Hedge funds updates
Sign up to myFT Daily Digest to be the first to know about Hedge funds news.
Cryptocurrency hedge funds gained nearly 24 per cent in August as large price swings in digital asset prices helped them outperform investors in sleepy equities and currencies markets.
The strong pace of gains means funds focused on bitcoin and other digital assets have returned 145 per cent this year, according to data from Eurekahedge.
Crypto remains a relatively small niche in the hedge fund industry, with most retaining a focus on bonds, commodities and other more established asset classes. But the runaway returns available in digital assets are catching the eye of funds hunting for opportunities that are often lacking elsewhere.
“Crypto has two features that make performance potential great for hedge funds involved in it: volatility and inefficiency,” said Francesco Filia, chief executive of Fasanara Capital, a hedge fund with more than €1.5bn of assets, some of which is allocated into cryptocurrencies.
“The combination of the two allows for outperformance of traditional asset classes.”
June marked the only setback for crypto funds this year when they lost 10 per cent. They gained nearly 7 per cent in May even though the price of bitcoin halved from record highs. The bumper year follows digital asset specialists returning more than 200 per cent in 2020.
The strong returns contrast with 0.59 per cent returned in August by hedge funds that specialise in currency trading and 0.8 per cent yielded by funds trading equities, according to Eurekahedge.
Since the start of the year, the price of bitcoin, the most widely used cryptocurrency, has fluctuated wildly. It started 2021 trading at near $29,000 before running to a series of record highs. In May bitcoin traded above $63,000 before collapsing to below $30,000. The digital coin currently trades at $46,017.
These swings have provided traders with plenty of opportunities to place bets. In contrast, currency and equity markets have remained quiet as low interest rates in major economies have stifled large price moves.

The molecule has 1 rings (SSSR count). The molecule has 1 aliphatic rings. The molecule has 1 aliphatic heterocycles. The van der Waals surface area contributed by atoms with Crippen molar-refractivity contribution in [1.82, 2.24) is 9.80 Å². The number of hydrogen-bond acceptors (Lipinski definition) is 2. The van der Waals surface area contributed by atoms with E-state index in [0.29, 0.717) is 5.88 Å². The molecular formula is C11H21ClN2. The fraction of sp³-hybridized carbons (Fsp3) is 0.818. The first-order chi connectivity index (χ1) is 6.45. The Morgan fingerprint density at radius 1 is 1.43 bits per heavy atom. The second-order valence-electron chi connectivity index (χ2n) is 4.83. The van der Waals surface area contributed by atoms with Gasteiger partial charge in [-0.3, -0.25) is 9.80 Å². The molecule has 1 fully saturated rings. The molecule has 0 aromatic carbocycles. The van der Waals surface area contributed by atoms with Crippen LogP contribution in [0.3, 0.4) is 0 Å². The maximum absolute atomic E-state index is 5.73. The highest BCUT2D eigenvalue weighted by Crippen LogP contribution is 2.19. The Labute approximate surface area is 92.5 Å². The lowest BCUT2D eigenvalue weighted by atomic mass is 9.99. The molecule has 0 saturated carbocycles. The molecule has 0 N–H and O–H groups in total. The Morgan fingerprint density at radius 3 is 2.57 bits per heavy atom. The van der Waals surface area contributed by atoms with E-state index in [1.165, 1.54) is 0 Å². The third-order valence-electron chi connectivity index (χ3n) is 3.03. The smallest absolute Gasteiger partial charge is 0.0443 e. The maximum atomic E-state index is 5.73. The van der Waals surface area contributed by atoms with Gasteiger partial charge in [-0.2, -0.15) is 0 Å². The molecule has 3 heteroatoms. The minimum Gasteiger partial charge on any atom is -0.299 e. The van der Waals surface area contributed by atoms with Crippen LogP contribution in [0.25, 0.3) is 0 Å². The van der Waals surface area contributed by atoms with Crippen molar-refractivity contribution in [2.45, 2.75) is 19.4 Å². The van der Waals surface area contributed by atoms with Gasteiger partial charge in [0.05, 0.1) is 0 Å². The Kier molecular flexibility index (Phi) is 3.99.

The outsized moves in digital assets have caught the eyes of a growing number of large traditional hedge funds, which have been making tentative steps towards becoming active in crypto markets. On Monday Brevan Howard, one of the world’s largest global macro hedge funds, said it would set up a digital business to explore opportunities in cryptocurrencies.
“Two years ago, most large hedge funds stayed away from crypto as they were worried about the reaction of their existing investors. Now these same hedge funds are worried that if they don’t at least explore crypto, they will be criticised by their existing investors,” said Henri Arslanian, crypto lead at PwC in Hong Kong.
But making money in cryptocurrency markets has been getting increasingly difficult, with many native digital asset funds moving away from relying on bitcoin’s price to rise towards arbitrage and market neutral strategies in order make juicy profits.
Data compiled by James Butterfill, an investment strategist at digital asset manager Coinshares, showed that there are still three times as many passive funds than actively managed strategies, but the latter have fared better in terms of returns.
“Crypto arbitrage opportunities are particularly interesting, as they avoid the large volatility and uncertainty of crypto directional strategies,” Filia said.